Help me up, there’s much to mind!
“No stop and sink into my stone,”
said he, then came and sat by me.
Though tired I did not want to rest.
“Take time, take time,” he said, then left.
And so I looked and praised the day:
The gulls, the wind, the sky at play.
O Christ, the rock, the mercy seat,
The sudden guest, the respite sweet,
You slowed my pace, my manic stride,
Your glory showed in shining tide.
I spent wonderful family time with Cherrie and David and Ann, in New York City, and Greensboro and the South Carolina coast, the most time together in many years.
I spent time in the library at Union Theological Seminary in New York City where I went to school and reconnected with my favorite professor there, Lou Martyn. I took a train to New Haven to see him and we talked about Jesus and Paul.
The trip to Iona was a personal pilgrimage. It’s a sacred place I’ve now visited six times. As I prayed in the ancient abbey I found myself saying to Christ, “I renew my vows to you as a follower and a pastor.” It was also a renewal of vows to all I hold dear, Cherrie, my family, you my church, and my dearest friends.
After Iona I went to a Writer’s Workshop in Collegeville, Minnesota. Eleven other writers and I along with our teacher, a poet named Michael Dennis Browne, talked, wrote and worked together on the sacred ministry of writing. The workshop was called “Believing in Writing: Poetry, Prose and Prayer.”
I did not know beforehand how much prayer would be part of it. We were next to St. John’s Abbey, a famous Benedictine abbey. I joined the monks in prayer twice a day. It was a powerful experience to read and chant the Psalms with them. They read the Psalms slowly, leaving surprising space between the words and phrases and lines, spaces which let the words sink and echo in your soul.
While there I had a break-through on what I hope will be my next book. I wrote the introduction and planned the table of contents. I’m entitling it for the time being: “Tracking Jesus, and Being Tracked.”
My last turn of the sabbatical journey led me to the Trappist Monastery Thomas Merton made famous in his writings, Gethsemani Abbey. The monks there devote their lives to prayer, work and silence. Merton writes:
Trappist silence is an all pervading
thing that seeps into the very stones
of the place and saturates the men
who live there.
I found this to be true. I lived in a small one-room cabin down the road from the abbey. It was named Wellspring and I found out why as I sat at its little desk. There in a picture frame were these words from Proverbs:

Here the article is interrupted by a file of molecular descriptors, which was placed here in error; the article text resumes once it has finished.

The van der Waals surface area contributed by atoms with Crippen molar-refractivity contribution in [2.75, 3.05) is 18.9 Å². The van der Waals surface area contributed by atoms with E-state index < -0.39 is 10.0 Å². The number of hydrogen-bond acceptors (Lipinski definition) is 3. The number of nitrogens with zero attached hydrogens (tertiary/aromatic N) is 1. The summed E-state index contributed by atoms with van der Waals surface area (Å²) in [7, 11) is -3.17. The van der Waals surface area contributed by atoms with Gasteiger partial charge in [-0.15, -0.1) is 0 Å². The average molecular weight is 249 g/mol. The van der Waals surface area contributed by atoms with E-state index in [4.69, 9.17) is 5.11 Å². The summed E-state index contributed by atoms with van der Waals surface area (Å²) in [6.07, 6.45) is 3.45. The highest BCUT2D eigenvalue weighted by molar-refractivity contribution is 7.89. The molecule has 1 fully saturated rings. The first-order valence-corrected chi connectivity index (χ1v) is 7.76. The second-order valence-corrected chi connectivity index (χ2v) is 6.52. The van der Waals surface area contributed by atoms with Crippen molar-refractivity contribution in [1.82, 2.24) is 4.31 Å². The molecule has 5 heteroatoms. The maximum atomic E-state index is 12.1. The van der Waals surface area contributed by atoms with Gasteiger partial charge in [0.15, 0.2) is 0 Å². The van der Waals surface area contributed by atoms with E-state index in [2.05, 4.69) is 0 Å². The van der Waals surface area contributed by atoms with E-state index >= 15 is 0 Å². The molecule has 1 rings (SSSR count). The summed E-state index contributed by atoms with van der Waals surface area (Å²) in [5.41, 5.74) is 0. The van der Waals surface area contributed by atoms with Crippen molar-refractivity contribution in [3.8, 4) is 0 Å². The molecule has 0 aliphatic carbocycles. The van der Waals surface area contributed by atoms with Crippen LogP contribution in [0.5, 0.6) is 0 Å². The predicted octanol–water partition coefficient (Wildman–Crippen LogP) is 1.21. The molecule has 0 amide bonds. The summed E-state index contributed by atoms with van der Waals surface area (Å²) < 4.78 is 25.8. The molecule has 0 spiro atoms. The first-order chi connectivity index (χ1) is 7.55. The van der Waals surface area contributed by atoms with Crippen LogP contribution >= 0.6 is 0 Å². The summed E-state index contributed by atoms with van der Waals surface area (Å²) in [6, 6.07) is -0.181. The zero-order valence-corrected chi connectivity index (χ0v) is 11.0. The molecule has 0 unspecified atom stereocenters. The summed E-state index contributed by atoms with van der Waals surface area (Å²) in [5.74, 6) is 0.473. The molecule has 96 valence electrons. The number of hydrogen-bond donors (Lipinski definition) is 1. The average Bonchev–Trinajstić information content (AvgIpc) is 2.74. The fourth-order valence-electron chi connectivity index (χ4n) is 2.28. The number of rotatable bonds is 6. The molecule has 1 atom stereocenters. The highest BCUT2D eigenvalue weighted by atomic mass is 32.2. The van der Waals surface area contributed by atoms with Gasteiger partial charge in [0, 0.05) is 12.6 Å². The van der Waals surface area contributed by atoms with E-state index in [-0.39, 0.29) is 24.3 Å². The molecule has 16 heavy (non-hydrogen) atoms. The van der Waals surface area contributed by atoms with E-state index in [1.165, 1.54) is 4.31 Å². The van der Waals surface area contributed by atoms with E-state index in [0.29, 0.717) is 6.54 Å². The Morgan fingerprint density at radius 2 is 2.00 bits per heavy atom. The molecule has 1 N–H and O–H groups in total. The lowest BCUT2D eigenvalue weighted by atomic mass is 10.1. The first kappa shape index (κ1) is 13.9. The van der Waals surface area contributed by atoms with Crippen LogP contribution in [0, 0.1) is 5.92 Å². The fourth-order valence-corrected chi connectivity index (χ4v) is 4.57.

More than all else,
keep watch over your heart,
are the wellsprings
I worshipped with the monks two to three times a day. They themselves pray in the abbey seven times a day: 3:15 a.m., 5:45 a.m., 7:30 a.m., 12:15 p.m., 2:15 p.m., 5:30 p.m. and 7:30 p.m. I skipped a few of those.
One of the things the monks there do is bake their famous Bourbon Fruit Cake. I brought one back for you to taste at TalkBack. Don’t worry about the Kentucky Bourbon in it. I think all the devil in it has been cooked out.
After five days at Gethsemani I drove to Nashville, Tennessee, to Vanderbilt Divinity School, where I studied in the theological library for four days. My mind had been deeply enriched by summer reading, and the time at Vanderbilt let me finish up some of the study I set out to do. When I counted the books I read this summer I was surprised to count over thirty. If you are interested in what I read I’ll list the books as part of my written sabbatic report to you.
This summer has been such a gift to me, and I return home to you refreshed in mind, body and spirit and with renewed zeal to lead you as senior minister.
Thich Nhat Hanh, a famous Buddhist monk, in his book, Living Buddha, Living Christ writes:
It is a kind of luxury to be a monk or nun, to be able to sit quietly and look deeply into the nature of suffering and the way out.... If monks and nuns do not cherish their time of practice, they will have nothing to offer the world.3
I have cherished the time away. I have looked as deeply as I could and pondered how God is at work and can be at work in me and in us. I have rested in God and received much from God. With thankfulness of heart I return home to you.
1Wendell Berry, Jayber Crow.
2In Thomas Merton, Book of Hours, ed. Kathleen Deignon (Notre Dame: Sorin Books, 2007), p. 25.
3Living Buddha, Living Christ.